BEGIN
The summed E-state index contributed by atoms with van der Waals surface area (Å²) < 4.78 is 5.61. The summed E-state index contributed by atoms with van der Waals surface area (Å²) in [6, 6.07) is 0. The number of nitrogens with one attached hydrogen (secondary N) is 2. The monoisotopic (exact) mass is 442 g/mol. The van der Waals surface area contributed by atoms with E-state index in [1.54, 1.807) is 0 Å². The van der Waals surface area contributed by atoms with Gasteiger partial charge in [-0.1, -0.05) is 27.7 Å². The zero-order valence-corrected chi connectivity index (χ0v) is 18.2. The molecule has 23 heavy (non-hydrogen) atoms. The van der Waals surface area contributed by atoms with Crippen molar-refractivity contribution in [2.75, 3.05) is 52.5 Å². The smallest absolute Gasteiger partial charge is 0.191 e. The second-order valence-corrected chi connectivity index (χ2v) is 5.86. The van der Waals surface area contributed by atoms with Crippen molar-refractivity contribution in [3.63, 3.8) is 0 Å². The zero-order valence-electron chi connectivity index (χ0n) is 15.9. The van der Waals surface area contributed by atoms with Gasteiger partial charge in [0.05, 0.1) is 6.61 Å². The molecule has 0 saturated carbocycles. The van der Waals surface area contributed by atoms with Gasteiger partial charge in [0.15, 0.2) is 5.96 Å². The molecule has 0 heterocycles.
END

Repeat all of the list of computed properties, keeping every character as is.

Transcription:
The summed E-state index contributed by atoms with van der Waals surface area (Å²) < 4.78 is 5.61. The summed E-state index contributed by atoms with van der Waals surface area (Å²) in [6, 6.07) is 0. The number of nitrogens with one attached hydrogen (secondary N) is 2. The monoisotopic (exact) mass is 442 g/mol. The van der Waals surface area contributed by atoms with E-state index in [1.54, 1.807) is 0 Å². The van der Waals surface area contributed by atoms with Gasteiger partial charge in [-0.1, -0.05) is 27.7 Å². The zero-order valence-corrected chi connectivity index (χ0v) is 18.2. The molecule has 23 heavy (non-hydrogen) atoms. The van der Waals surface area contributed by atoms with Crippen molar-refractivity contribution in [2.75, 3.05) is 52.5 Å². The smallest absolute Gasteiger partial charge is 0.191 e. The second-order valence-corrected chi connectivity index (χ2v) is 5.86. The van der Waals surface area contributed by atoms with Crippen molar-refractivity contribution in [3.63, 3.8) is 0 Å². The zero-order valence-electron chi connectivity index (χ0n) is 15.9. The van der Waals surface area contributed by atoms with Gasteiger partial charge in [0.05, 0.1) is 6.61 Å². The molecule has 0 saturated carbocycles. The van der Waals surface area contributed by atoms with Gasteiger partial charge in [0.15, 0.2) is 5.96 Å². The molecule has 0 heterocycles.